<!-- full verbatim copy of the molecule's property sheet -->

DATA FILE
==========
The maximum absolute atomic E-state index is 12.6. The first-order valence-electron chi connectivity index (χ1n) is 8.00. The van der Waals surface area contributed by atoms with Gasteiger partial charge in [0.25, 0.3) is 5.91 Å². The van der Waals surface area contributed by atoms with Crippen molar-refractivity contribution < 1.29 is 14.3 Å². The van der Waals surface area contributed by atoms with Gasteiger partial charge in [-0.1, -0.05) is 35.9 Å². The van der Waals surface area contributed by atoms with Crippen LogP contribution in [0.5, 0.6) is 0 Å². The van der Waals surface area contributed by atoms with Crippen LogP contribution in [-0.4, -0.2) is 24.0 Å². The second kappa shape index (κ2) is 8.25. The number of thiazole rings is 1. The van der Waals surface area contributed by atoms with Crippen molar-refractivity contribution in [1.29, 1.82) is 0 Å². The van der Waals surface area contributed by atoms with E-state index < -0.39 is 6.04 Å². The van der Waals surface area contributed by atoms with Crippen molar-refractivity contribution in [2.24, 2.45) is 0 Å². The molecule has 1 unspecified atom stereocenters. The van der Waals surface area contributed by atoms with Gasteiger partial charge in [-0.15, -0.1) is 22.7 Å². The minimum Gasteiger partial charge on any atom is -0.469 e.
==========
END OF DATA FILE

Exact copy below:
The maximum absolute atomic E-state index is 12.6. The first-order valence-electron chi connectivity index (χ1n) is 8.00. The van der Waals surface area contributed by atoms with Gasteiger partial charge in [0.25, 0.3) is 5.91 Å². The van der Waals surface area contributed by atoms with Crippen molar-refractivity contribution < 1.29 is 14.3 Å². The van der Waals surface area contributed by atoms with Gasteiger partial charge in [-0.1, -0.05) is 35.9 Å². The van der Waals surface area contributed by atoms with Crippen LogP contribution in [0.5, 0.6) is 0 Å². The van der Waals surface area contributed by atoms with Crippen LogP contribution in [-0.4, -0.2) is 24.0 Å². The second kappa shape index (κ2) is 8.25. The number of thiazole rings is 1. The van der Waals surface area contributed by atoms with Crippen molar-refractivity contribution in [1.29, 1.82) is 0 Å². The van der Waals surface area contributed by atoms with E-state index < -0.39 is 6.04 Å². The van der Waals surface area contributed by atoms with Crippen molar-refractivity contribution in [2.24, 2.45) is 0 Å². The molecule has 1 unspecified atom stereocenters. The van der Waals surface area contributed by atoms with Gasteiger partial charge in [-0.15, -0.1) is 22.7 Å². The minimum Gasteiger partial charge on any atom is -0.469 e.